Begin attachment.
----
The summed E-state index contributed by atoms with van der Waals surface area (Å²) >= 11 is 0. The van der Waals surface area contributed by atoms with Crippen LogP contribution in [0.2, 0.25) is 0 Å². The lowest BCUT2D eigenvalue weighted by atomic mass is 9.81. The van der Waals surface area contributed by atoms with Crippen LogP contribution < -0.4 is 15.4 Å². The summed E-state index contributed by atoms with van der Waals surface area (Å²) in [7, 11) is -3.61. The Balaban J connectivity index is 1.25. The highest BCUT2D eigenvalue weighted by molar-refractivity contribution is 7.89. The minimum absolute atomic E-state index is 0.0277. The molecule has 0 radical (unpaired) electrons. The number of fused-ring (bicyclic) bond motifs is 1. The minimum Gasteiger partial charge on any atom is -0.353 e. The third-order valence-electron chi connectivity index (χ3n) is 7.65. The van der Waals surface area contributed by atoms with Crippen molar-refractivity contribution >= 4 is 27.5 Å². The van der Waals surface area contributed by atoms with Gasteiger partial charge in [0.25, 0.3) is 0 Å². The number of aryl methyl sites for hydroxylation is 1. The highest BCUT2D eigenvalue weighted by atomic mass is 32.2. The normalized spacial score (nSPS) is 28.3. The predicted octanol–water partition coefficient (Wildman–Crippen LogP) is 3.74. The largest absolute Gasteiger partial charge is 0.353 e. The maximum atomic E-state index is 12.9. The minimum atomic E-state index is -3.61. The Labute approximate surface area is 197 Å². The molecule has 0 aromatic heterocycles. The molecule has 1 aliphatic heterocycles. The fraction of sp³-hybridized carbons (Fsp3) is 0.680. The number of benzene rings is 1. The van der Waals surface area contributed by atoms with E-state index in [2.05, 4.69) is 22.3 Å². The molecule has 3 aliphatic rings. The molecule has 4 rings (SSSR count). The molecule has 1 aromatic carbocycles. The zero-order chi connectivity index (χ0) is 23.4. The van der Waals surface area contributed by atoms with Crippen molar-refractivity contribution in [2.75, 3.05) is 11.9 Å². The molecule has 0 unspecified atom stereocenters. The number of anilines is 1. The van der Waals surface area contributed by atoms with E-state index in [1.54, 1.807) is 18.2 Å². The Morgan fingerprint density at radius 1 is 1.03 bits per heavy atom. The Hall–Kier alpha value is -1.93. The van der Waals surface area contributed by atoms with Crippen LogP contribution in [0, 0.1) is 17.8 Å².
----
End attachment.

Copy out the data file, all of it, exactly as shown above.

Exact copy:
The summed E-state index contributed by atoms with van der Waals surface area (Å²) >= 11 is 0. The van der Waals surface area contributed by atoms with Crippen LogP contribution in [0.2, 0.25) is 0 Å². The lowest BCUT2D eigenvalue weighted by atomic mass is 9.81. The van der Waals surface area contributed by atoms with Crippen LogP contribution < -0.4 is 15.4 Å². The summed E-state index contributed by atoms with van der Waals surface area (Å²) in [7, 11) is -3.61. The Balaban J connectivity index is 1.25. The highest BCUT2D eigenvalue weighted by molar-refractivity contribution is 7.89. The minimum absolute atomic E-state index is 0.0277. The molecule has 0 radical (unpaired) electrons. The number of fused-ring (bicyclic) bond motifs is 1. The minimum Gasteiger partial charge on any atom is -0.353 e. The third-order valence-electron chi connectivity index (χ3n) is 7.65. The van der Waals surface area contributed by atoms with Crippen molar-refractivity contribution >= 4 is 27.5 Å². The van der Waals surface area contributed by atoms with Gasteiger partial charge in [0.25, 0.3) is 0 Å². The number of aryl methyl sites for hydroxylation is 1. The highest BCUT2D eigenvalue weighted by atomic mass is 32.2. The normalized spacial score (nSPS) is 28.3. The predicted octanol–water partition coefficient (Wildman–Crippen LogP) is 3.74. The largest absolute Gasteiger partial charge is 0.353 e. The maximum atomic E-state index is 12.9. The minimum atomic E-state index is -3.61. The Labute approximate surface area is 197 Å². The molecule has 0 aromatic heterocycles. The molecule has 1 aliphatic heterocycles. The fraction of sp³-hybridized carbons (Fsp3) is 0.680. The number of benzene rings is 1. The van der Waals surface area contributed by atoms with E-state index in [2.05, 4.69) is 22.3 Å². The molecule has 3 aliphatic rings. The molecule has 4 rings (SSSR count). The molecule has 1 aromatic carbocycles. The zero-order chi connectivity index (χ0) is 23.4. The van der Waals surface area contributed by atoms with Crippen molar-refractivity contribution in [2.75, 3.05) is 11.9 Å². The molecule has 0 unspecified atom stereocenters. The number of anilines is 1. The van der Waals surface area contributed by atoms with E-state index in [1.54, 1.807) is 18.2 Å². The Morgan fingerprint density at radius 1 is 1.03 bits per heavy atom. The Hall–Kier alpha value is -1.93. The van der Waals surface area contributed by atoms with Crippen LogP contribution in [0, 0.1) is 17.8 Å².